If your mixers line level is +4db (pro standard) and you go into input #1 or #2 xlr or 1/4 in the pas will apply another +4db and this in turn will give you a very hot signal.
Buy 2 xlr IMP pad # 20 and use them on the ends of your xlrs and it will bring you back to a 0db signal and you will be able to set your gains perfectly.
You will fall in love with this system all over again!
If you go into inputs #3 or #4 you will be fine but you loose input #57 and the clip lights.
I do the above and life is good.
quote:
What about the pre-amp? Doesn't an XLR connection kick in the pre-amp while a 1/4" t/r does not? How about a 1/4" t/r/s into channel 1 or 2? Does that kick in the pre-amp or is it only an xlr connection?
The preamps on Inputs 1 & 2 are active when using either XLR (balanced, mic level) or 1/4" (unbalanced, instrument/line level)...
quote:
Are the presets active before the pre-amp or after?
Presets are applied after the preamp stage...

'Hope this helps...
quote:
Originally posted by Chuck-at-Bose:
...The preamps on Inputs 1 & 2 are active when using either XLR (balanced, mic level) or 1/4" (unbalanced, instrument/line level)...


As I understand (and I think I've experienced!), while the preamp is used with both connections, the XLR connection has an additional (fixed) gain stage that is not used with 1/4" (6.5mm) connection.
I use 3 & 4 because I don't (as yet) have any application for the remote. It's just one more bit of equipment to plug in and pack down and I can eq from my laptop effectively. So if I understand correctly, the only loss to me in using 3 & 4 is the presets like 57 (which I don't like anyway) and the clip lights (which I'll seldom, if ever, see)?

Sounds like I'm better off just using inputs 3 & 4.
Hello DJ Richard,

You might want to pack that Remote with you, even if you don't normally use it.

If the Remote is *not* plugged in when you power up the System, the Powerstand runs as though the Remote is attached and all the controls are straight-up (12:00 o'clock).

This means that the Master volume is also at 12:00 o'clock.


So without the Remote attached you won't have access to the full power of the System.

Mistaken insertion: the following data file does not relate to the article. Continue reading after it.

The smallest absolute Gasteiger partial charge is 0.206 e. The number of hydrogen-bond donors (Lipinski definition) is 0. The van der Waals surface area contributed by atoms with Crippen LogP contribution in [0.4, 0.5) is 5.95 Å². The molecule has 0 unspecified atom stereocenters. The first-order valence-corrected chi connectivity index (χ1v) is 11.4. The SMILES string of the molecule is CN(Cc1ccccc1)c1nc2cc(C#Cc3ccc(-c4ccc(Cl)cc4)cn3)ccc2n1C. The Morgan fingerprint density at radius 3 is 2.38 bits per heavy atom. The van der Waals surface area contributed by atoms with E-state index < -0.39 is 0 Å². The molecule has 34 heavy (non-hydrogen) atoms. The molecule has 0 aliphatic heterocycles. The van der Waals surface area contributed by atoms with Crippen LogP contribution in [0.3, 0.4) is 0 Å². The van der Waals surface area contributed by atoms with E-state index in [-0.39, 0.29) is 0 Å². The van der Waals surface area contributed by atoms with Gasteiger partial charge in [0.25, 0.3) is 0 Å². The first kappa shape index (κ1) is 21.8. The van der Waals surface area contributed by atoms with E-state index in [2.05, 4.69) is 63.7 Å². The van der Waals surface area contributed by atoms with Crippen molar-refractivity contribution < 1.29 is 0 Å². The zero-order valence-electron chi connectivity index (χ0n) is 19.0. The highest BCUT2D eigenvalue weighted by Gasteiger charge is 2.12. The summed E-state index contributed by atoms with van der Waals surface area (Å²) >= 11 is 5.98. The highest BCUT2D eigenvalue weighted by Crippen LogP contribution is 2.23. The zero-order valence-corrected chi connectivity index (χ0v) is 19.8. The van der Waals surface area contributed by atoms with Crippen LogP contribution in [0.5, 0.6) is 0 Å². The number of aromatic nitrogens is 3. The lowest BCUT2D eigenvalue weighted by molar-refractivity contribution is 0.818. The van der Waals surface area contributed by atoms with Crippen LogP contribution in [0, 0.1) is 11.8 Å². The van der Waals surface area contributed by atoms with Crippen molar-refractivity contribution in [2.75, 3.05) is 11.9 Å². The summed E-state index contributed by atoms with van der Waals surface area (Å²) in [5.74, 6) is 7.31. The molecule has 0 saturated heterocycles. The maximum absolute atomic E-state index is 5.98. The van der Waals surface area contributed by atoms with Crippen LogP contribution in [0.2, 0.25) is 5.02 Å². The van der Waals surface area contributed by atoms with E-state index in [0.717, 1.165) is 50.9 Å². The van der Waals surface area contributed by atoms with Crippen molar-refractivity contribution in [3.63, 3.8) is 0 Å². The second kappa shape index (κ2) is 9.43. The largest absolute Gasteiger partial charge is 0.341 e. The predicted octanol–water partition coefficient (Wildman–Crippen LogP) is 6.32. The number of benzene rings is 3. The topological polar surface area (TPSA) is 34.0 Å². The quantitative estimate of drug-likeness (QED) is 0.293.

Edit - see Hilmar's comments below.
Last edited by ST
quote:
Originally posted by ST:
Hello DJ Richard,

You might want to pack that Remote with you, even if you don't normally use it.

If the Remote is *not* plugged in when you power up the System, the Powerstand runs as though the Remote is attached and all the controls are straight-up (12:00 o'clock).

This means that the Master volume is also at 12:00 o'clock.

So without the Remote attached you won't have access to the full power of the System.


Not quite correct. If you do proper gain staging, the system will get to full output with all knobs at 12 o'clock.
Since proper gain staging is not trivial, we provide the extra gain to take up the slack if the input is not quite hot enough.

Hope that helps

Hilmar
quote:
Originally posted by Nick Logan - Auckland, New Zealand:
quote:
Originally posted by Chuck-at-Bose:
The preamps on Inputs 1 & 2 are active when using either XLR (balanced, mic level) or 1/4" (unbalanced, instrument/line level)...


Isn't the XLR connected to a specific MIC preamp?

Yes and no (how's that for an answer Wink?)
Both XLR and 1/4" input go through the same preamp but they see a little different conditioning before they get there.

The XLR connects to a is balanced low impedance input stage with a lot of gain. The 1/4" input is unbalanced, has about 20 dB less overall gain but a very high input impedance.

Hope that helps

Hilmar
I am also confused. On another thread I explained the problems I had with my first night using the PAS. Suggestions from those in the know are that I should be running a DJ mixer into the JACK inputs, not XLR.

In simple speak, the mic preamp does not like the grunty high levels that come out of a DJ mixer?
quote:
Originally posted by double c deejays:
I am a little confused. I have been using XLR cables, coming from the outputs of my Mackie 1402 straight into channel 1 on both of my L1's. This is correct right??? Mike early mentioned I should be using some type of pad on the end of the cables??
Pat, your Mackie 1402 (and the 1202 & 1642) have a switch near the XLR outs that allows either 'Line' level or 'Mic' level output. As long as it's set to 'Mic', you can go straight into the PS1 Input 1 (or 2) without the need to pad it down first. Some (but not all) DJ mixing consoles have similar capability...